USC Names First Campus Building In Honor Of A Person Of Color | Colombia News


COLUMBIA – The University of South Carolina will name the 700 Lincoln Street student housing complex in honor of black neighborhood leader and famous educator Celia Dial Saxon, the first time the 221-year-old school has named a building in the campus after a person of color.

The name of a building for a prominent African American comes after the university pledged to honor more people of color in July 2021 following the work of a special presidential commission. The commission examined the renaming of buildings and monuments on campus named after historical figures with race-insensitive records.

The USC did not ultimately push to rename buildings. Instead, the school’s board has said it will focus on the names of any new or unnamed buildings, like the one named for Saxon near the Colonial Life Arena by administrators on January 7.






The University of South Carolina student housing complex at 700 Lincoln Street will be named after black educator and community leader Celia Dial Saxon. USC / Supplied


The Saxon Student Housing Complex is located in what was once a thriving black neighborhood known as Ward One where Saxon lived. The neighborhood gave way to campus expansion in the 1960s, including the Carolina Coliseum.

“We cannot change our history,” Interim President Harris Pastides said Jan. 7. decisions of the past. Let us now continue on the momentum established by this historic day.

Born into slavery just one block west of campus in 1857 and emancipated at the age of 6, Saxon was a reconstruction-era graduate of the former Normal School for Teachers on the USC campus. Saxon taught in Columbia schools, educating black students for 57 years, including many years at former Booker T. Washington High School.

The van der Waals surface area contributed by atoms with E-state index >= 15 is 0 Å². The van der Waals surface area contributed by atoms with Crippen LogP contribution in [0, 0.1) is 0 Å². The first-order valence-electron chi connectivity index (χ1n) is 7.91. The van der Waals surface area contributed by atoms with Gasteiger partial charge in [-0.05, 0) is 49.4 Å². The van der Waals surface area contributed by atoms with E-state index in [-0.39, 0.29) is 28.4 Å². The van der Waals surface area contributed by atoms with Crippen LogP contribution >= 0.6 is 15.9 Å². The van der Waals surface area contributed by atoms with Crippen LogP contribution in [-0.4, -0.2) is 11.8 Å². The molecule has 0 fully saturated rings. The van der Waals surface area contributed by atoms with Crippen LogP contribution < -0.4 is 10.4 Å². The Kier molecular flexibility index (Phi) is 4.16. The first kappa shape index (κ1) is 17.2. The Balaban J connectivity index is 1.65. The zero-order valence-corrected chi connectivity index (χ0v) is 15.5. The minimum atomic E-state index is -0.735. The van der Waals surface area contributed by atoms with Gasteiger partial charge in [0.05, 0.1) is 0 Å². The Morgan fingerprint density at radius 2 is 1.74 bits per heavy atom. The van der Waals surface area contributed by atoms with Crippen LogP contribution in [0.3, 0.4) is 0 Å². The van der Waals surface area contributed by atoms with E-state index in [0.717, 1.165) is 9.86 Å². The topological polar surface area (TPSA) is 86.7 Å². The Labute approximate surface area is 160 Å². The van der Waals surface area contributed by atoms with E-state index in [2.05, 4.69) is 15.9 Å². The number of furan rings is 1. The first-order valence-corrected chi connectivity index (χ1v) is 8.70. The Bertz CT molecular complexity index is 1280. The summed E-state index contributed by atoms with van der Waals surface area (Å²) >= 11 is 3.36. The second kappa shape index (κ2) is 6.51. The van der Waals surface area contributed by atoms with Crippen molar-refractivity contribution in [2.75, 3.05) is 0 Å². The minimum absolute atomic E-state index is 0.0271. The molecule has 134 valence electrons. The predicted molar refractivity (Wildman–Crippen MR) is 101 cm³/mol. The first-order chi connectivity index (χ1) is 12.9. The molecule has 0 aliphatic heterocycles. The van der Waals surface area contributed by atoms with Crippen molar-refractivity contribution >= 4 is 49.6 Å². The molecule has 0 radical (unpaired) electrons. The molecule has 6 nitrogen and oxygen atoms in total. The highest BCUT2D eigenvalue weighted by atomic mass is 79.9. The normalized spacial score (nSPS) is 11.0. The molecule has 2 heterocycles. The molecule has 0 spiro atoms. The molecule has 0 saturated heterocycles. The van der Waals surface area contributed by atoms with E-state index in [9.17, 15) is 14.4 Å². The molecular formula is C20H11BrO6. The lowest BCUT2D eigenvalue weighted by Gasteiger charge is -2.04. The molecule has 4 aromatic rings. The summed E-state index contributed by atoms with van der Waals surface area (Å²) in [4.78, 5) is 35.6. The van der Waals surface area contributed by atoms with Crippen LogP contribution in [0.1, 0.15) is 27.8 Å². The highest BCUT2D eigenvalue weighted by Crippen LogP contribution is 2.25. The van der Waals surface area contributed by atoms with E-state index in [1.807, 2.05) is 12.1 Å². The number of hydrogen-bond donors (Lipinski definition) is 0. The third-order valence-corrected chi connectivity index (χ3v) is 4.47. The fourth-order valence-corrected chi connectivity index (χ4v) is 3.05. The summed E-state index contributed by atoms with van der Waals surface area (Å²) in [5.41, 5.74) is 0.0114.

“Her dedication in the classroom was so great that she only missed three days of work during a 57-year teaching career,” USC historians wrote in a biography of her and her. ‘other African Americans who are considered the namesakes of future unnamed school buildings.

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When Saxon died in 1935, thousands attended the screening at the Booker T. Washington High School auditorium, where his body lay in the state, according to community group Ward One Reunion.

An advocate for women and children, she helped found the Federation of Clubs for Women of Color in South Carolina, the Williams Home for Orphans in Cayce and the Fairwold Home for Delinquent Girls in Columbia, as well as the Phyllis Wheatley branch of the Young Women’s Christian Association which housed the first public library accessible to black residents, according to Historic Columbia.

The name of the student housing complex after Saxon is the result of the work of the Presidential Commission on the University’s History, a special commission established shortly after former President Bob Caslen took office at USC in 2019 “to study and better understand the history of the people whose names adorn our buildings and, more broadly, to capture the voices and contributions of forgotten, excluded or marginalized groups and individuals who have positively contributed to creation, to the maintenance and growth of our university.

But 700 Lincoln Street is not the first building in Columbia where Saxon is named after him.

In 1953, the Columbia Housing Authority opened Saxon Homes, a social housing project named in his honor. With an on-site daycare, it was built for families and former residents are remembered by Saxon Homes especially for its role in promoting family and community values, according to Historic Columbia.

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The apartments were demolished in September 2000. A new mixed-income district – the Celia Dial Saxon district – has taken its place and is home to the Celia Saxon health center, a Prisma health facility.

Ward One, which stretched between Pickens, Gervais, Heyward and Huger streets, was once home to many churches, schools, banks and black businesses.

Today it is covered by state government buildings, USC dormitories, and sports complexes.

Among these lost buildings, an elementary school was named in Saxon’s honor in 1930, where many members of the Ward One community were educated before the university claimed the land for expansion and relocated the neighborhood. in the 1960s.

The Elementary stood on the ground where the Strom Thurmond wellness and fitness center was built.

The fitness center named after the former US senator who ran for president on a segregationist platform was at the center of the debate over the renaming of USC buildings.

Mattie Johnson Roberson, president of the Ward One Reunion Organization, asked Caslen in June 2020 to rename the Strom center after Saxon.

“I encourage the University to stand firm against racism and demonstrate its commitment to equity and inclusion,” Roberson wrote in a letter.

This is a developing story. Please check for updates.

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